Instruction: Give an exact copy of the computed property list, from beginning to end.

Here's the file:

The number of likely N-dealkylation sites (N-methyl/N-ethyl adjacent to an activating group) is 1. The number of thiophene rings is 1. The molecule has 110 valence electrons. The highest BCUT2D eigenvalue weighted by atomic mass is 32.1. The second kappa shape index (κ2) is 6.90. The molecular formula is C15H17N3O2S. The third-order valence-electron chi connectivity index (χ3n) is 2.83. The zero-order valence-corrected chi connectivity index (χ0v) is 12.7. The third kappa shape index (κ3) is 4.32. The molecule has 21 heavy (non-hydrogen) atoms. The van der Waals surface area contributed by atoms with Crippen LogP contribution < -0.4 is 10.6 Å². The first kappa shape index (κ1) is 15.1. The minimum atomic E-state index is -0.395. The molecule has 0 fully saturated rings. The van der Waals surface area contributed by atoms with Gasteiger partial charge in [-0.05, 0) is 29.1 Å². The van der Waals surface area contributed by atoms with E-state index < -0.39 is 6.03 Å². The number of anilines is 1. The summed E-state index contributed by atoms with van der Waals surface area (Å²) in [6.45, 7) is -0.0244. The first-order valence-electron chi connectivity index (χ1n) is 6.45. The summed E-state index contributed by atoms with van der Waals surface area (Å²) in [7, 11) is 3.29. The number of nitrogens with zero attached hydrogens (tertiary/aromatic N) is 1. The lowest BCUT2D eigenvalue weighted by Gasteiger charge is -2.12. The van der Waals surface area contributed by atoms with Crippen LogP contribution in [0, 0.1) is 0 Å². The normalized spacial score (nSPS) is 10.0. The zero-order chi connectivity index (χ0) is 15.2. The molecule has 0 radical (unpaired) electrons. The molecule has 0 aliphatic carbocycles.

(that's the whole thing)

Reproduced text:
The number of likely N-dealkylation sites (N-methyl/N-ethyl adjacent to an activating group) is 1. The number of thiophene rings is 1. The molecule has 110 valence electrons. The highest BCUT2D eigenvalue weighted by atomic mass is 32.1. The second kappa shape index (κ2) is 6.90. The molecular formula is C15H17N3O2S. The third-order valence-electron chi connectivity index (χ3n) is 2.83. The zero-order valence-corrected chi connectivity index (χ0v) is 12.7. The third kappa shape index (κ3) is 4.32. The molecule has 21 heavy (non-hydrogen) atoms. The van der Waals surface area contributed by atoms with Crippen LogP contribution < -0.4 is 10.6 Å². The first kappa shape index (κ1) is 15.1. The minimum atomic E-state index is -0.395. The molecule has 0 fully saturated rings. The van der Waals surface area contributed by atoms with Gasteiger partial charge in [-0.05, 0) is 29.1 Å². The van der Waals surface area contributed by atoms with E-state index < -0.39 is 6.03 Å². The number of anilines is 1. The summed E-state index contributed by atoms with van der Waals surface area (Å²) in [6.45, 7) is -0.0244. The first-order valence-electron chi connectivity index (χ1n) is 6.45. The summed E-state index contributed by atoms with van der Waals surface area (Å²) in [7, 11) is 3.29. The number of nitrogens with zero attached hydrogens (tertiary/aromatic N) is 1. The lowest BCUT2D eigenvalue weighted by Gasteiger charge is -2.12. The van der Waals surface area contributed by atoms with Crippen LogP contribution in [0, 0.1) is 0 Å². The normalized spacial score (nSPS) is 10.0. The zero-order chi connectivity index (χ0) is 15.2. The molecule has 0 radical (unpaired) electrons. The molecule has 0 aliphatic carbocycles.